Amongst the different methods of contraception used, condom was the most common method (33.4%) of contraception followed by tubectomy (27.3%), oral pill (16.6%) and intrauterine device (15.7%). While condom was the most preferred method in the Slums and Vivek Vihar, tubectomy was the most preferred choice in Nand Nagari and GTB Enclave. Few couples practiced the withdrawal and safe period methods as well. Awareness about contraceptive methods was very high (more than 90%) in all the groups. Eighty percent of the subjects approved of contraceptive methods. However, we saw a gradation in the approval as we moved from the Slums (only 49% approved) to Vivek Vihar (99% approved).

Amongst the subjects who were not using contraceptives, the most common reason for not doing so was the desire for more children (36.4%). This was uniformly true across all the four groups (Table II).

Table II - Reasons for not using contraceptives amongst current users (n=307)

  Slum
(%)
Nand
Nagari
(%)
GTB
Enclave
(%)
Vivek
Vihar
(%)
Husband away 4.7 0.9 0 6.5
Not having sex 3.5 5.6 16.4 9.8
Infrequent sex 4.7 0.9 5.4 13.1
Menopusal 2.3 0.9 1.3 1.6
Hysterectomy 3.5 0 1.3 0
Breast feeding 2.3 7.9 6.8 6.5
Want more children 38.8 23.8 41.1 45.9
Opposed to family planning 2.3 0.9 2.7 3.2
Anti religion 2.3 0 10.9 0
No knowledge about source 2.3 11.3 0 0
Worry about side effects 4.7 14.7 0 3.2
Cost too much 2.3 0.9 0 0
Inconvenient 5.8 0 0 0
Others 18.9 14.7 13.5 9.7
Total 100 100 100 100

Discussion

In our study 59.8% of the couples were current users of contraception, the prevalence being highest in Vivek Vihar (65.9%) and low in Nand Nagri (56.4%) and slums (56.8%). NFHS-2 has documented a couple protection rate of 63.2% in Delhi which is considerably higher than that of India as a whole (48.2%)7. Thus our findings of 60% contraceptive usage is quite similar to many other studies in India 7, 8, 9, 10, 11, 12. The reason for so low prevalence of contraception in that study could have been due to low awareness in the slum dwellers. NFHS-2 has reported that in Delhi, the commonest method of family planning was female sterilization (26.3%) followed by condoms (17.5%). However, condom was the commonest method used (33.4%) followed by permanent method of sterilization i.e. 32.1% in our study. However among present study subjects, tubectomy was the most preferred method (27.7%). Vasectomy was used by only 4.8% men. Similar results have been reported in NFHS-2. Obviously this relflects the prevailing gender bias in reproductive health participation by men. Different studies have shown different preferences for methods of contraception used e.g.in Kanpur slums dwellers11 the commonest method was condom (58.7%) while in Calcutta middle class respondents 80.5% were practicing natural methods of family planning. In Bombay8 and Delhi12 slum dwellers, the commonest method was permanent method (39-43% in different slums). Low use of vasectomy (4.3%) compared to tubectomy (27.5%) in our study has also been reported from Bombay8.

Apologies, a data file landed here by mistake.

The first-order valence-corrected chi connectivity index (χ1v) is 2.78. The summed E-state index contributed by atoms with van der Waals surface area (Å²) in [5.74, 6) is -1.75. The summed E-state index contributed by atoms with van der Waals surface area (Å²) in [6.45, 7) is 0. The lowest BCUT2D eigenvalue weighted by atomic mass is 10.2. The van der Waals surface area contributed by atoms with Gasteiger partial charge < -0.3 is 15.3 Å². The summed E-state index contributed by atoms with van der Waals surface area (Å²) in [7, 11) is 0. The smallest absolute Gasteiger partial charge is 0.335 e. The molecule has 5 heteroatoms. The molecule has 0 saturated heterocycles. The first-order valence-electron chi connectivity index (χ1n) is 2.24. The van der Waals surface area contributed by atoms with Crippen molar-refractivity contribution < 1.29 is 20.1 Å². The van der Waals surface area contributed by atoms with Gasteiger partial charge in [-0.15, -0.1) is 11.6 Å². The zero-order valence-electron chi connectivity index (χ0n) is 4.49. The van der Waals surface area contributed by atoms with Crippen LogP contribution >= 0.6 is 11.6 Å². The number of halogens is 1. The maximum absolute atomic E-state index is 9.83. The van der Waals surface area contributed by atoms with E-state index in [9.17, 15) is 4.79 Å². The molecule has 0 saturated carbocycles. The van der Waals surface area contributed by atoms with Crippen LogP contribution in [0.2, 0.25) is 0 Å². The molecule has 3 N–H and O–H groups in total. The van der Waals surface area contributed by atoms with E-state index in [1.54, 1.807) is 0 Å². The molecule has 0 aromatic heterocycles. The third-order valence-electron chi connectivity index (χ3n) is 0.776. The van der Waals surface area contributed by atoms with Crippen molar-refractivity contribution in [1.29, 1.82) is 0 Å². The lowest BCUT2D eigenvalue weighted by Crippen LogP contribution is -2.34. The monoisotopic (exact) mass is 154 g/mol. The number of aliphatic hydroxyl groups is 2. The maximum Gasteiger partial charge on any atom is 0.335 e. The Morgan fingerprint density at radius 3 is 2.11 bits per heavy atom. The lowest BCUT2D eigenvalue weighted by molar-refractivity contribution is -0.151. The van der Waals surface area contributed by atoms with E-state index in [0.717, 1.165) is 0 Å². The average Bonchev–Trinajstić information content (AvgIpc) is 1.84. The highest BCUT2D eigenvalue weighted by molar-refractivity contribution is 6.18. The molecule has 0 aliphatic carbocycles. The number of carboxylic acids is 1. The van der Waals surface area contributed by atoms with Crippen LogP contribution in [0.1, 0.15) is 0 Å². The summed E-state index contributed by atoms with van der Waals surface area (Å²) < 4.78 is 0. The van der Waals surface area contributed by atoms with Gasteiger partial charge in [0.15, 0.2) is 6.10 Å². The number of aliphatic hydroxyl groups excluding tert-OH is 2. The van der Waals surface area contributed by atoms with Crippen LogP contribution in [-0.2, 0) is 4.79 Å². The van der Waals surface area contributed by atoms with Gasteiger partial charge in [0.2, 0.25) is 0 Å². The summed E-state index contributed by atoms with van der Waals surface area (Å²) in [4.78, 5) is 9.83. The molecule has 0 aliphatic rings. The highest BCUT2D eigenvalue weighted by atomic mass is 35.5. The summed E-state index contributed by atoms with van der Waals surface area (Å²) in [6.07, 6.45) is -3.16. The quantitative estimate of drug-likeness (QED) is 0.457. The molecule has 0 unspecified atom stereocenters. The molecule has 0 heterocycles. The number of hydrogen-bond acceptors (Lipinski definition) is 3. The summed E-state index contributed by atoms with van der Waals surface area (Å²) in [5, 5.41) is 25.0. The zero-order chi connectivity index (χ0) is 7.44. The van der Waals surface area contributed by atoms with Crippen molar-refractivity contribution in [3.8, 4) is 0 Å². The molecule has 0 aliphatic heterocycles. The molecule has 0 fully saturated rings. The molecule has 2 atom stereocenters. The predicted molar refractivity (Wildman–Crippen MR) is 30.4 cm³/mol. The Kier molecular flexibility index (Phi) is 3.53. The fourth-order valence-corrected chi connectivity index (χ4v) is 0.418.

In another study amongst Delhi slum dwellers two third of the respondents were aware about one or more contraceptive methods12. This is much lower than our study where a very high awareness across all socio-economic strata has been observed. Even the slum dwellers had a high awareness of 94.4%. The reason could be that all areas surveyed by us are well served by MCH and Family Welfare Services and most of these areas are just adjoining GTB Hospital which is referral hospital for these populations. Similar high level of awareness have also been reported from Kanpur11 and Calcutta10.

While awareness as mentioned earlier was very high, the attitude towards family planning varied in different neighbourhoods. While it was very favourable (98.8%) in Vivek Vihar, in GTB Enclave it was approved by 91.9% respondents while 4.3% of the respondents disapproved of family planning. All these eight respondents who disapproved were Roman Catholzcs while in Nand Nagri 85.6% had favourable attitude, in slums it was extremely low at 48.2%. Though they did not disapprove of family planning methods, many of them had not formed any opinion regarding family planning method. Almost similar results have been reported from Kanpur11where 83% respondents clearly favoured family planning while 3.5% were opposed to it. The commonest reason in our study for not using contraception in our study was desire for more children (32.4%). In another study Delhi12 (35.9%) of the nonacceptors did not use any method due to ignorance and lack of communication.

References

  1. Census 2001. Web Ediiton. Provisional Population totals. Series 1, India.
  2. National Population Policy, 2000. Deptt. of Family Welfare, Ministry of Health and Family Welfare, Govt. of India, New Delhi.
  3. McNay K, Arokiasamy P, Cassen R. Why are uneducated women in India using contraception? A multilevel analysis. Popul. Stud. (Camb.). 2003;57 (1): 21-40.
  4. Marston C, Cleland J. Relationships between contraception and abortion: a review of the evidence. Int Fam Plan Perspect. 2003 Mar; 29(1):6-13.
  5. Charles W, Ann P. Alternative Measure for Unmet Need for Family Planning in Developing Countries. Int Fam Plan Perspect, 2000; 7(4): 126-135.
  6. Ashoke S, John S. and Jayanti M.T. The KAP-Gap in Nepal: Reasons for Non-use of Contraception Among Couples with an Unmet Need for Family PLanning. Asia-Pacific Population Journal, 2000; 6(1): 25-38.
  7. National Family Health Survey-2(1998-99) India. International Institute for Population Sciences. ORC New Mumbai 2000.
  8. Balaiah D, Hazari K, Baji S. Contraceptive use differentials in two slums populations of Greater Bombay. J Family Welfare 1995; 41(3): 27-32.
  9. Prasad CVS, Somayajulu UV. A comparative study of the accessibility of health and family welfare services amongst slum dwellers. J. Family Welfare. 1992; 38(4) : 15-18.
  10. Sen N. Differences in family plaining status between the middle class and poor in Calcutta. Reason and remedies- A contraceptive study. J. Family Welfare. 2001; 47(1): 14- 27.
  11. Upadhyay J, Sharma AK. Fertility patterns and family planning acceptance among slum deliveries in Kanpur. J. Family Welfare, 1995; 41(2): 61-68.
  12. Ingle GK, Kumar A, Singh S, Gulati N. Reasons for non acceptance of contraceptive methods among jhuggijhompri deliveries of Delhi. Indian J. Prev. Soc Med. 1999; 30(1): 32-37.